The kind gesture of the Ulster GP organisers to offer the Auto 66 the required recticel unfortunately came too late despite an appeal to both the ACU and Scarborough council. It was too late to save the event with the permit and insurance needing to have been in place already.

The future

What happens next is unclear and open to debate. The Auto 66 are determined to reschedule the Spring Cup for later in the year but spare weekends are practically non-existent and they already have three other meetings planned – if, of course, the funding can somehow be generated.

erek Sheils at Oliver's Mount last year credit @rod_neill Twitter account
erek Sheils at Oliver’s Mount last year credit @rod_neill Twitter account

The fact remains that Oliver’s Mount is a dangerous circuit, one that can never be safe. Lined with fences and trees – on both sides – at it’s widest it can only be twelve feet and there’s probably not much more that can be done to accommodate 200bhp motorbikes.

It’s not an uncommon scenario and has been experienced by circuits elsewhere, primarily in Northern Ireland where the likes of the Temple 100 and Carrowdore 100 fell by the wayside despite their long heritage, victims of having been outgrown by the speed of the machinery. What was fit for purpose in the 1930s, wasn’t in the late 1990s when both of these stunning circuits held their final races.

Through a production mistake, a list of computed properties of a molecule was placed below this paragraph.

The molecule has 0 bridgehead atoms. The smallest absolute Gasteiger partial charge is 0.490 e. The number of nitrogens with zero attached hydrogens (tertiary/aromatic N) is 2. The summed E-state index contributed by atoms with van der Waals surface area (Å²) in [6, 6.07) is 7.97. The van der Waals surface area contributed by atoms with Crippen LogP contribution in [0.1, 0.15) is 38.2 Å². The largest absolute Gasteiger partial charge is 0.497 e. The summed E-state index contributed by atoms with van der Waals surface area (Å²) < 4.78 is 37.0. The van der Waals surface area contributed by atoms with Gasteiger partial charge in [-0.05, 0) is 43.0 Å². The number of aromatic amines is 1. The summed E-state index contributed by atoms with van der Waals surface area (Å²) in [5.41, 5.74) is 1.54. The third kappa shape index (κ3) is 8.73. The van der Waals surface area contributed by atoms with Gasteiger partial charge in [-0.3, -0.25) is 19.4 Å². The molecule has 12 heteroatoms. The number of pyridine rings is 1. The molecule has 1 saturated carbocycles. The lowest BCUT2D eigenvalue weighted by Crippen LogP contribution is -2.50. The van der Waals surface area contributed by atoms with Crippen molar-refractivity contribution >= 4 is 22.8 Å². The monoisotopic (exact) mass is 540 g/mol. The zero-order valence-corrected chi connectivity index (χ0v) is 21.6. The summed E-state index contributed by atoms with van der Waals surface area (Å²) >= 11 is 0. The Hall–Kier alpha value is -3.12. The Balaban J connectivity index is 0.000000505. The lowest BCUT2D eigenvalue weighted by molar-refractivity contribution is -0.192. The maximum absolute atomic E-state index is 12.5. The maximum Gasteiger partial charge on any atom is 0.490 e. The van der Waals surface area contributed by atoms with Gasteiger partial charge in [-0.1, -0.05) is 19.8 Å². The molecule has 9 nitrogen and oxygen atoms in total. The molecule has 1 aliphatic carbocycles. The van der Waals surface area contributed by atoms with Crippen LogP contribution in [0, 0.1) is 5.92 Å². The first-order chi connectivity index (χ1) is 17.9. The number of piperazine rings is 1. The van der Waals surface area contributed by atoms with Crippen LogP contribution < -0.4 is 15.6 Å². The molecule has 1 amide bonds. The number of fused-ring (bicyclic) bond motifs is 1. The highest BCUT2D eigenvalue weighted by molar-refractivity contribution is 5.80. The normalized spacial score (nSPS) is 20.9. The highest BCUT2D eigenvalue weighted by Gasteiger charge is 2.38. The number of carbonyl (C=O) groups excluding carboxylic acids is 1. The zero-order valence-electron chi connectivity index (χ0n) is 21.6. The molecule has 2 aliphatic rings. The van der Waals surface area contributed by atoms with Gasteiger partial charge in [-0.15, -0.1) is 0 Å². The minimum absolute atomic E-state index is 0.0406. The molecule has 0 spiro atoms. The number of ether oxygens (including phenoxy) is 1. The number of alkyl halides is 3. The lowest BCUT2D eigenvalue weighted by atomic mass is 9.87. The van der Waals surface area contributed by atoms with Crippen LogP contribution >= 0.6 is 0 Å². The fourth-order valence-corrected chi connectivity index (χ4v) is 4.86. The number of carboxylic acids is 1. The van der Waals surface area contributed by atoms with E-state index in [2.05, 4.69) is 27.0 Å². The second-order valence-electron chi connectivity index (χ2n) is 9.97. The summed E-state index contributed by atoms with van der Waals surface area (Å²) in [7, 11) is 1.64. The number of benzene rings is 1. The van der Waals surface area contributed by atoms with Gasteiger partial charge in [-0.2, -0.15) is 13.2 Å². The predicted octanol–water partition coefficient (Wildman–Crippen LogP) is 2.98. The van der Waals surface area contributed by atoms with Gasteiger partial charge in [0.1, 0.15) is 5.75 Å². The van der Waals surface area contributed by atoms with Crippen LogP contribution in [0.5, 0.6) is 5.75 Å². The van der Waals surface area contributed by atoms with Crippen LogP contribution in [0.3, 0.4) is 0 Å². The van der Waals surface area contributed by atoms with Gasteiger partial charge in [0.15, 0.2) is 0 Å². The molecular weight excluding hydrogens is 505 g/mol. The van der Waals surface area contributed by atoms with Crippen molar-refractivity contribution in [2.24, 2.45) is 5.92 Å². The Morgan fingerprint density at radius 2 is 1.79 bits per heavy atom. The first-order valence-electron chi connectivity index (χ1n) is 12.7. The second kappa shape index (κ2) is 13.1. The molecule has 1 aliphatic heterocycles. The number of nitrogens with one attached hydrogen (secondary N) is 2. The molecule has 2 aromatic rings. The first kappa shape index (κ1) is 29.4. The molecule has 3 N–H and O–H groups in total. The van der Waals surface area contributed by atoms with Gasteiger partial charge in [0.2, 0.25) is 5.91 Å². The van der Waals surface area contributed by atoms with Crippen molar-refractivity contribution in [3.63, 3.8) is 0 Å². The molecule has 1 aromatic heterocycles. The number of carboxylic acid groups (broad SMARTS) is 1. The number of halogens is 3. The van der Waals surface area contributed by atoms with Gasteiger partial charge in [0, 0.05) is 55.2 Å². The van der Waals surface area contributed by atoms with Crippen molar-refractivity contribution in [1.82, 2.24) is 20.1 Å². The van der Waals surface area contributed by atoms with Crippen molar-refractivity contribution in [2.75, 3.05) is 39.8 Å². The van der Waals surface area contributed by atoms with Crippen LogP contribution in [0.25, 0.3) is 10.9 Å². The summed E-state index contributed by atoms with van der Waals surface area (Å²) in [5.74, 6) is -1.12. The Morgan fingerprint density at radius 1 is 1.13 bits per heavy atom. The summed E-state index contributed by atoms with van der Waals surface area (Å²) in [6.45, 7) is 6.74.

Dean-Harrison dominates at Oliver's Mount Spring Cup 2017 credit @SN_Sport Twitter account
Dean-Harrison dominates at Oliver’s Mount Spring Cup 2017 credit @SN_Sport Twitter account

Oliver’s Mount has had to battle against the odds on numerous occasions before. It nearly went out of business in the early 1970s whilst rider attendance has ebbed and flowed. It’s perhaps best to end with the closing part of the statement issued by the Auto 66 which may be an admirable, and ambitious sentiment but one that needs embracing and supporting as the circuit’s survival is most certainly at a crucial point.

“Oliver’s Mount is England’s only road race circuit. The history that has been created at this unique venue means we will not be ending the journey in this way. This is not the end, but the start of a new, safer Oliver’s Mount road race venue.”


Having started watching motorcycle races all over the world form childhood, Phil Wain has been a freelance motorcycle journalist for 15 years and is features writer for a number of publications including BikeSport News and Classic Racer, having also been a regular contributor to MCN and MCN Sport. He is PR officer for a number of teams and riders at both the British Superbike Championship and International road races, including Smiths Triumph, Quattro Plant Kawasaki, John McGuinness, Ryan Farquhar and Keith Amor. He is also heavily involved with the Isle of Man TT Races, writing official press releases and race reports as well as providing ITV4 with statistical information.

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2 comments on “Uncertain future for Oliver’s Mount”